# Wavefunction for n-particles

• A
Gold Member
Hi, in Bohm's "Quantum Theory" David Bohm writes:

for n-particles the wavefunction is:

G (_{N}) = Ae^{ip \eta /\hbar} + B e^{-ip \eta /\hbar}

But this is the same as a wavefunction in one dimension (x) given in Atkins and Friedman "Molecular Quantum Mechanics", just with a different variable:

\psi (x) = Ae^{ip x /\hbar} + B e^{-ip x /\hbar}

Unless I Have typed something wrong here, how does this come about? ##\eta## particles equal dimension x?

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hilbert2
Gold Member
The only explanation I can think of is that the ##\eta## is a vector containing the degrees of freedom of the ##n## particles as its components, and that ##p\eta## is actually a dot product of an ##n##-particle momentum vector with ##\eta##.

That kind of a wavefunction describes an energy eigenstate of a system with free non-interacting particles. In the general case, the wavefunction can be just about anything, but for non-energy-eigenstates the probability distribution doesn't remain constant in time.

SemM
Gold Member
So for a system with 4 non-interacting particles, the Bohm-variant would yield:

G (_{4}) = Ae^{i4p /\hbar} + B e^{-i4p /\hbar}

which simply has a more narrow oscillation than the 1-state (accounting for p be preserved)?

I take no probability density can be derived from the G(N) model of Bohm?

Does this in any case represent a 4-particle wavefunction in Hilbert space?

hilbert2
Gold Member
The ordinary letter n (meaning the number of particles) and the Greek letter ##\eta## (eta) are not the same thing. For 3 particles moving in three dimensions, the vectors ##\eta## and ##p## would need to have 9 components (x, y and z for each particle).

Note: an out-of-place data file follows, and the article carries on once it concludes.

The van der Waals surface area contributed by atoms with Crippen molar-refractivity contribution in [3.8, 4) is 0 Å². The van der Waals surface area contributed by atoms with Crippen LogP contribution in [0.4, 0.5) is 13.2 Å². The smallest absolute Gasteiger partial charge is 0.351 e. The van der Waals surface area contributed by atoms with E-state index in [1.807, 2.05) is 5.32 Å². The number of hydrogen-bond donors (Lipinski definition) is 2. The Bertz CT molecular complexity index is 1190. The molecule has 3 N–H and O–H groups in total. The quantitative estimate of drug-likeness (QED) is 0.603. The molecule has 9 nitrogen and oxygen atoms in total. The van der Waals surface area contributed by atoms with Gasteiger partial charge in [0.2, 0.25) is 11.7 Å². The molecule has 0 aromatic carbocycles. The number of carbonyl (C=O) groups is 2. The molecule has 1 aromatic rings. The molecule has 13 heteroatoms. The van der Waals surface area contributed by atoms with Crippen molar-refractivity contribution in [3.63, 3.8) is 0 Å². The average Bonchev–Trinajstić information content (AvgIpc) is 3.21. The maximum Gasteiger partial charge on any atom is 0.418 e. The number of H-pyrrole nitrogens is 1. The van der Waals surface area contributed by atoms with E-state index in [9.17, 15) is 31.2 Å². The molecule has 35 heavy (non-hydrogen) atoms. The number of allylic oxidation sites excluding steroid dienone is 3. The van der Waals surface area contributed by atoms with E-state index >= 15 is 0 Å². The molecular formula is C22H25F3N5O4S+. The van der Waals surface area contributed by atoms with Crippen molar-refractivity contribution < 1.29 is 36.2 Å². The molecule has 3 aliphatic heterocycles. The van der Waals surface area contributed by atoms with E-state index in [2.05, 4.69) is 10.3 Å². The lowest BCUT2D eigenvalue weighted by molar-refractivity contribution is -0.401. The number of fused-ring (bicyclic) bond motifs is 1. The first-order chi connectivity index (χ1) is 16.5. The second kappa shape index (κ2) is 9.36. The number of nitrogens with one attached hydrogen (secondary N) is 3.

A problem with interpreting ##\eta## as a vector is that with several degrees of freedom there exist more "directions" than only the positive and negative direction that appear as the plus and minus signs in ##e^{\pm ip\eta /\hbar}## terms of the given wavefunction, so the solution here would not be the most general one. For example, if you make a combination of all plane waves with wavevector of absolute value ##k## and any direction, you get something like a Bessel function with ##r## (distance from origin) in its argument.

I don't have the Bohm's book available so I can't check what this is about.

SemM
Gold Member
The ordinary letter n (meaning the number of particles) and the Greek letter ##\eta## (eta) are not the same thing. For 3 particles moving in three dimensions, the vectors ##\eta## and ##p## would need to have 9 components (x, y and z for each particle).

A problem with interpreting ##\eta## as a vector is that with several degrees of freedom there exist more "directions" than only the positive and negative direction that appear as the plus and minus signs in ##e^{\pm ip\eta /\hbar}## terms of the given wavefunction, so the solution here would not be the most general one. For example, if you make a combination of all plane waves with wavevector of absolute value ##k## and any direction, you get something like a Bessel function with ##r## (distance from origin) in its argument.